How to Find Out if a Tree is Protected

If you are planning to have some work carried out on a tree that is growing on your land and you have reason to believe there may be a Tree Protection Order in place that could prevent you from doing so, a check will need to be performed. If you don’t know how to check a Tree Preservation Order (TPO) don’t worry because you are in the perfect place to fill that gap in your arboricultural knowledge. In today’s article, we discuss how to check TPOs as well as what to do if one is found and you still wish to proceed with the work in question.


How to Perform a Thorough TPO Check in England & Wales

If you are planning to prune or remove a tree that you think may be protected by a preservation order, either because of its age, rarity or historical significance,  the simplest and most direct way to check is to contact the local planning office. TPOs come under local planning regulations so any queries about the possible existence of an order for a specific tree or the details of such an order can be answered by the planning officers responsible for the area in which the tree is located. In the event a TPO is found to be in existence and it covers the tree or trees you wish to prune or remove, you will need to obtain permission before the work is carried out, which is a fairly straightforward process that we discuss below.

Applying for Permission to Work on a Protected Tree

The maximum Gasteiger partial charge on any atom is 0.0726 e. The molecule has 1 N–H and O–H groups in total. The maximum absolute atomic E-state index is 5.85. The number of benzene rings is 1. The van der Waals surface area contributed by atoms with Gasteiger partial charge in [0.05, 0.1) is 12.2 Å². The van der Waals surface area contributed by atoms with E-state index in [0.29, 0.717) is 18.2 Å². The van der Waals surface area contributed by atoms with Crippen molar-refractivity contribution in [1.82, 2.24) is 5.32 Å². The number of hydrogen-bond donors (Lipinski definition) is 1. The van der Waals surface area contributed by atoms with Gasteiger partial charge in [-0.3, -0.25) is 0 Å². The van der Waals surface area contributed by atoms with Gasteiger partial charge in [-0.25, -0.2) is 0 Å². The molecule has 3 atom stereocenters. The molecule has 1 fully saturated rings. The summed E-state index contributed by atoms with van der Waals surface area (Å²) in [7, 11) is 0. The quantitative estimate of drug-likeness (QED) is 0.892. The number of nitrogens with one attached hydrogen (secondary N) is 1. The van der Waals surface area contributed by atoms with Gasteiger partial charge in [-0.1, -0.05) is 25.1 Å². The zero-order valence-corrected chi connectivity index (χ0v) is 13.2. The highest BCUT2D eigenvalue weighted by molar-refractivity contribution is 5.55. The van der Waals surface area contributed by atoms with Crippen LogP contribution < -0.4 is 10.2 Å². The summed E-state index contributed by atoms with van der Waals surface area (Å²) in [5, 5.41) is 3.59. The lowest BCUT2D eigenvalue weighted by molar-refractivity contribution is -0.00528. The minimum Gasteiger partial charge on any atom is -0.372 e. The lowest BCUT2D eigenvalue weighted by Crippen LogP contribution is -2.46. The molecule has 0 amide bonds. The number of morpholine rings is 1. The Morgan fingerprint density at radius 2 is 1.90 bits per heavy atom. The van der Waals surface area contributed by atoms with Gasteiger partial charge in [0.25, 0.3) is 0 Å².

In the event a TPO is found to be in place, protecting a tree or number of trees that you wish to prune or fell, it does not necessarily mean you will be unable to proceed with your plans. Although it is highly unlikely that you will be able to have a TPO removed, local councils are often willing to grant permission for deviations from TPOs if good reason for doing so can be shown.


In the case of new residential property developments, most local planning authorities are willing to seriously consider all worthwhile applications and in the event your application for one or more deviations from existing TPOs is approved, you will be able to proceed with your development plans unhindered. Planning permission always overrides any orders that are currently in force, which means it is all you need to wait for. Once you have received planning permission, you can go ahead and fell the trees without fear of reprisal from the local authorities or any other government bodies.


As a point of interest, the relationship between planning laws and Tree Preservation Orders also means that once planning permission for development on a certain site has been granted, the local authority is unlikely to consider any new TPOs for trees on that site.


Of course, if you want to find out if a tree is protected with a TPO with minimum effort, contacting your local arboricultural specialists is often the best option.

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